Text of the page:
A dislocated elbow is a condition characterised by damage and tearing of the connective tissue surrounding the elbow joint with subsequent displacement of the bones forming the joint so they are no longer situated next to each other. This is one of the most serious elbow injuries amongst sports persons.
During certain movements of the elbow, stretching forces are applied to the elbow joint. When these forces are excessive and beyond what the elbow can withstand, tearing of the connective tissue may occur. This may allow the bones forming the elbow joint to move out of their normal position if the forces involved are too great and beyond what the connective tissue and supporting muscles can withstand.
This may occur following a direct impact (e.g. during contact sports) or more commonly, due to a fall onto the outstretched hand or arm (especially from a height and onto a hard surface).Athletes with a dislocated elbow usually experience sudden severe pain at the time of injury. The pain is usually so intense that the patient cannot continue activity and may cradle the arm against the body in attempt to protect the elbow. Pain is usually felt in the elbow region, however can occasionally radiate into the arm, forearm, hand or fingers.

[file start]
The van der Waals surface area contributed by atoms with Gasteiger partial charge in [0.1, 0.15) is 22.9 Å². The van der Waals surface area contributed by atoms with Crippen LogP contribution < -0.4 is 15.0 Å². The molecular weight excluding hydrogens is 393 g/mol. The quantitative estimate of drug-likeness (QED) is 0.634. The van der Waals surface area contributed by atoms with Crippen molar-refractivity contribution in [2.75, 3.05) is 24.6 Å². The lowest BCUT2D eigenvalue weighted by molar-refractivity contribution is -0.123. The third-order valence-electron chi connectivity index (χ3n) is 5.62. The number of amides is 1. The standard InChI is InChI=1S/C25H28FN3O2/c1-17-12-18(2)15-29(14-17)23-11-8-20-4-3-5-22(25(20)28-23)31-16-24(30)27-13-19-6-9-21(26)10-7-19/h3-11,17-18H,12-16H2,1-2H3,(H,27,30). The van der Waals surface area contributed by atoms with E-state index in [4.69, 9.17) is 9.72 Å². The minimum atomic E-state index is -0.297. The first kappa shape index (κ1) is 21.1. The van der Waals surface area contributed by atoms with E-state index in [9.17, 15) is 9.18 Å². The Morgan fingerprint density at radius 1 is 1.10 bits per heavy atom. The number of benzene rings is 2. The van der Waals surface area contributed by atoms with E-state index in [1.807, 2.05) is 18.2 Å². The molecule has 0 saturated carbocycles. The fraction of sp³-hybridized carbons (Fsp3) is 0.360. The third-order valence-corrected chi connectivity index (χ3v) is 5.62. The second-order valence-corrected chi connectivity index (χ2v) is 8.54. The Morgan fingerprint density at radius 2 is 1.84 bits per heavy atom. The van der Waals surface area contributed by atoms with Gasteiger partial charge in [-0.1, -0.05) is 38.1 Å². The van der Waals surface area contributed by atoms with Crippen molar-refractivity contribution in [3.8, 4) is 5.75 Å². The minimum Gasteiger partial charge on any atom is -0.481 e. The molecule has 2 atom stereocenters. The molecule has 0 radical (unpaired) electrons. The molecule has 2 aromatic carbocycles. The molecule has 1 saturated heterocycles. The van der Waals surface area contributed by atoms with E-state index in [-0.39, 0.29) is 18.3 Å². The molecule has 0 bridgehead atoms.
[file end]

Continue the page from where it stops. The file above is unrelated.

Those with this condition will often experience a sensation of the elbow ‘moving out’ at the time of injury. Swelling and a visible deformity of the elbow may be detected when compared to the other side along with bruising which may become more visible over time. Pain will usually increase on firmly touching the affected region of the elbow joint. Loss of elbow movement is usually experienced which may worsen over the coming days as swelling increases. Occasionally, one may experience pins and needles or numbness in the elbow, forearm, hand or fingers. An absence of pulses in the forearm, wrist or hand may be experienced in some cases involving damage to blood vessels and is considered an emergency, requiring the affected athlete to seek medical assistance immediately.
Once a dislocated elbow has been ‘relocated’ (i.e. the bones put back into their normal position), athletes may experience a feeling of weakness and stiffness in the elbow and an ache that may increase to a sharper pain with certain movements. Most of these symptoms generally resolve over time with appropriate rehabilitation. However due to the seriousness of this condition, those with a dislocated elbow may experience long term problems such as elbow stiffness, weakness.
The writer is a physiotherapist with KPL side Mathare United.